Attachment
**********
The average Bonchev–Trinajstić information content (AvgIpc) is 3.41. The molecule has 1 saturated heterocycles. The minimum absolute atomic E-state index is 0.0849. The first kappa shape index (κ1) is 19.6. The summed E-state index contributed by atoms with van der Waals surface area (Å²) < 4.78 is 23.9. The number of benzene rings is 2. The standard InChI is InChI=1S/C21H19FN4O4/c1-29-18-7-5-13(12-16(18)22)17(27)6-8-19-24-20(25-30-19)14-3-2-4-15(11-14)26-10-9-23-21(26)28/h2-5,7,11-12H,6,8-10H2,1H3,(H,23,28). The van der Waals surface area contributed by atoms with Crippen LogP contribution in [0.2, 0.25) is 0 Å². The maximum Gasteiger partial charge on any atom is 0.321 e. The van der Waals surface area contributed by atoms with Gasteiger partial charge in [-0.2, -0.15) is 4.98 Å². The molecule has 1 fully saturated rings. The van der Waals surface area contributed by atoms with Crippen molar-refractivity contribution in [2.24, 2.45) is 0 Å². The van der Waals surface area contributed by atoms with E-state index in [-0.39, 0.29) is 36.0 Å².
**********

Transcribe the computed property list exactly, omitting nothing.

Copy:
The average Bonchev–Trinajstić information content (AvgIpc) is 3.41. The molecule has 1 saturated heterocycles. The minimum absolute atomic E-state index is 0.0849. The first kappa shape index (κ1) is 19.6. The summed E-state index contributed by atoms with van der Waals surface area (Å²) < 4.78 is 23.9. The number of benzene rings is 2. The standard InChI is InChI=1S/C21H19FN4O4/c1-29-18-7-5-13(12-16(18)22)17(27)6-8-19-24-20(25-30-19)14-3-2-4-15(11-14)26-10-9-23-21(26)28/h2-5,7,11-12H,6,8-10H2,1H3,(H,23,28). The van der Waals surface area contributed by atoms with Crippen LogP contribution in [0.2, 0.25) is 0 Å². The maximum Gasteiger partial charge on any atom is 0.321 e. The van der Waals surface area contributed by atoms with Gasteiger partial charge in [-0.2, -0.15) is 4.98 Å². The molecule has 1 fully saturated rings. The van der Waals surface area contributed by atoms with Crippen molar-refractivity contribution in [2.24, 2.45) is 0 Å². The van der Waals surface area contributed by atoms with E-state index in [-0.39, 0.29) is 36.0 Å².